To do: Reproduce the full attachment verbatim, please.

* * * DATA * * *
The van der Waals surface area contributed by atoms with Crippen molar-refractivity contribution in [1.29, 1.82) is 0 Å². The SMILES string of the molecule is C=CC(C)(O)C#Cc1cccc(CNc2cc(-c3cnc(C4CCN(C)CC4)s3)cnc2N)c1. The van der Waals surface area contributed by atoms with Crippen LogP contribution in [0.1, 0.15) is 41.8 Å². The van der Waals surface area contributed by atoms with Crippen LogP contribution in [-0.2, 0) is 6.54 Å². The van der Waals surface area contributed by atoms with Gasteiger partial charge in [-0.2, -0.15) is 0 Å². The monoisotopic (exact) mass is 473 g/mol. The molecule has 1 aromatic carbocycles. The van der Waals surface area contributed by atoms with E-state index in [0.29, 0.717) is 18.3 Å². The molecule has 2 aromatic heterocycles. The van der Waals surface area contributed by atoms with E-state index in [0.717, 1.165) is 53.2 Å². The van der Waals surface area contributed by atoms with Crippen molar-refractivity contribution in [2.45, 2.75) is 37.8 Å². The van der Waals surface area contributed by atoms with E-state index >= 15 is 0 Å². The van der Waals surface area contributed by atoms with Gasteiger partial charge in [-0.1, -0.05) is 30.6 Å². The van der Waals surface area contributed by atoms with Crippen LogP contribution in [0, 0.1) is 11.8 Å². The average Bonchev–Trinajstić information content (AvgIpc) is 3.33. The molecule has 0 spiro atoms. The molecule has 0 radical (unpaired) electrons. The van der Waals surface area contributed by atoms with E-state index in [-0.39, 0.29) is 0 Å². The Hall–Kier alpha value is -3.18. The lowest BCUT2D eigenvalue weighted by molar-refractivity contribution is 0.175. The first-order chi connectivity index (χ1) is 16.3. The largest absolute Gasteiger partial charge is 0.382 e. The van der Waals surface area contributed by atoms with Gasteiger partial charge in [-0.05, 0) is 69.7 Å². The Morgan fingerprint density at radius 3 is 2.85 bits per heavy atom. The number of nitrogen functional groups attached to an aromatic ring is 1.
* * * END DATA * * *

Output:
The van der Waals surface area contributed by atoms with Crippen molar-refractivity contribution in [1.29, 1.82) is 0 Å². The SMILES string of the molecule is C=CC(C)(O)C#Cc1cccc(CNc2cc(-c3cnc(C4CCN(C)CC4)s3)cnc2N)c1. The van der Waals surface area contributed by atoms with Crippen LogP contribution in [0.1, 0.15) is 41.8 Å². The van der Waals surface area contributed by atoms with Crippen LogP contribution in [-0.2, 0) is 6.54 Å². The van der Waals surface area contributed by atoms with Gasteiger partial charge in [-0.2, -0.15) is 0 Å². The monoisotopic (exact) mass is 473 g/mol. The molecule has 1 aromatic carbocycles. The van der Waals surface area contributed by atoms with E-state index in [0.29, 0.717) is 18.3 Å². The molecule has 2 aromatic heterocycles. The van der Waals surface area contributed by atoms with E-state index in [0.717, 1.165) is 53.2 Å². The van der Waals surface area contributed by atoms with Crippen molar-refractivity contribution in [2.45, 2.75) is 37.8 Å². The van der Waals surface area contributed by atoms with E-state index >= 15 is 0 Å². The van der Waals surface area contributed by atoms with Gasteiger partial charge in [-0.1, -0.05) is 30.6 Å². The van der Waals surface area contributed by atoms with Crippen LogP contribution in [0, 0.1) is 11.8 Å². The average Bonchev–Trinajstić information content (AvgIpc) is 3.33. The molecule has 0 spiro atoms. The molecule has 0 radical (unpaired) electrons. The van der Waals surface area contributed by atoms with E-state index in [-0.39, 0.29) is 0 Å². The Hall–Kier alpha value is -3.18. The lowest BCUT2D eigenvalue weighted by molar-refractivity contribution is 0.175. The first-order chi connectivity index (χ1) is 16.3. The largest absolute Gasteiger partial charge is 0.382 e. The van der Waals surface area contributed by atoms with Gasteiger partial charge in [-0.05, 0) is 69.7 Å². The Morgan fingerprint density at radius 3 is 2.85 bits per heavy atom. The number of nitrogen functional groups attached to an aromatic ring is 1.